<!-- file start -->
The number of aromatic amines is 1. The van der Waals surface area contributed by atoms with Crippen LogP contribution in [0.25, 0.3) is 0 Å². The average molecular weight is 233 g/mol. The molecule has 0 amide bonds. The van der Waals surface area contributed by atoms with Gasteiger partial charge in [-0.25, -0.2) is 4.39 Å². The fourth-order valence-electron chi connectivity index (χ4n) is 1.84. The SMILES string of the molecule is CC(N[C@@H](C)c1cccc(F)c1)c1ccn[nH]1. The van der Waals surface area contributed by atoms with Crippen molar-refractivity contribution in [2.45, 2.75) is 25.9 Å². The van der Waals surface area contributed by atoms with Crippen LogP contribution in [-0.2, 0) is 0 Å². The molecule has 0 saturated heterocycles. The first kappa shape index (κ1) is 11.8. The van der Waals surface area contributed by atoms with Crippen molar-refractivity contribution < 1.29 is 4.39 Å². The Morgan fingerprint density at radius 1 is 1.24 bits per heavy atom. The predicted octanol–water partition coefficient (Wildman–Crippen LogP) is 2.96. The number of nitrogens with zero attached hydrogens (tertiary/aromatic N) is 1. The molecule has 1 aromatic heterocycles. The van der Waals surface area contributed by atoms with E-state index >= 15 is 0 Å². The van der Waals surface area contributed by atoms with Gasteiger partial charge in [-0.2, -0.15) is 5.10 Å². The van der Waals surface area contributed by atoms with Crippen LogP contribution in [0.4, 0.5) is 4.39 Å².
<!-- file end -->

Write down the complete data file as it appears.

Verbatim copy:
The number of aromatic amines is 1. The van der Waals surface area contributed by atoms with Crippen LogP contribution in [0.25, 0.3) is 0 Å². The average molecular weight is 233 g/mol. The molecule has 0 amide bonds. The van der Waals surface area contributed by atoms with Gasteiger partial charge in [-0.25, -0.2) is 4.39 Å². The fourth-order valence-electron chi connectivity index (χ4n) is 1.84. The SMILES string of the molecule is CC(N[C@@H](C)c1cccc(F)c1)c1ccn[nH]1. The van der Waals surface area contributed by atoms with Crippen molar-refractivity contribution in [2.45, 2.75) is 25.9 Å². The van der Waals surface area contributed by atoms with Crippen LogP contribution in [-0.2, 0) is 0 Å². The molecule has 0 saturated heterocycles. The first kappa shape index (κ1) is 11.8. The van der Waals surface area contributed by atoms with Crippen molar-refractivity contribution < 1.29 is 4.39 Å². The Morgan fingerprint density at radius 1 is 1.24 bits per heavy atom. The predicted octanol–water partition coefficient (Wildman–Crippen LogP) is 2.96. The number of nitrogens with zero attached hydrogens (tertiary/aromatic N) is 1. The molecule has 1 aromatic heterocycles. The van der Waals surface area contributed by atoms with E-state index >= 15 is 0 Å². The van der Waals surface area contributed by atoms with Gasteiger partial charge in [-0.2, -0.15) is 5.10 Å². The van der Waals surface area contributed by atoms with Crippen LogP contribution in [0.4, 0.5) is 4.39 Å².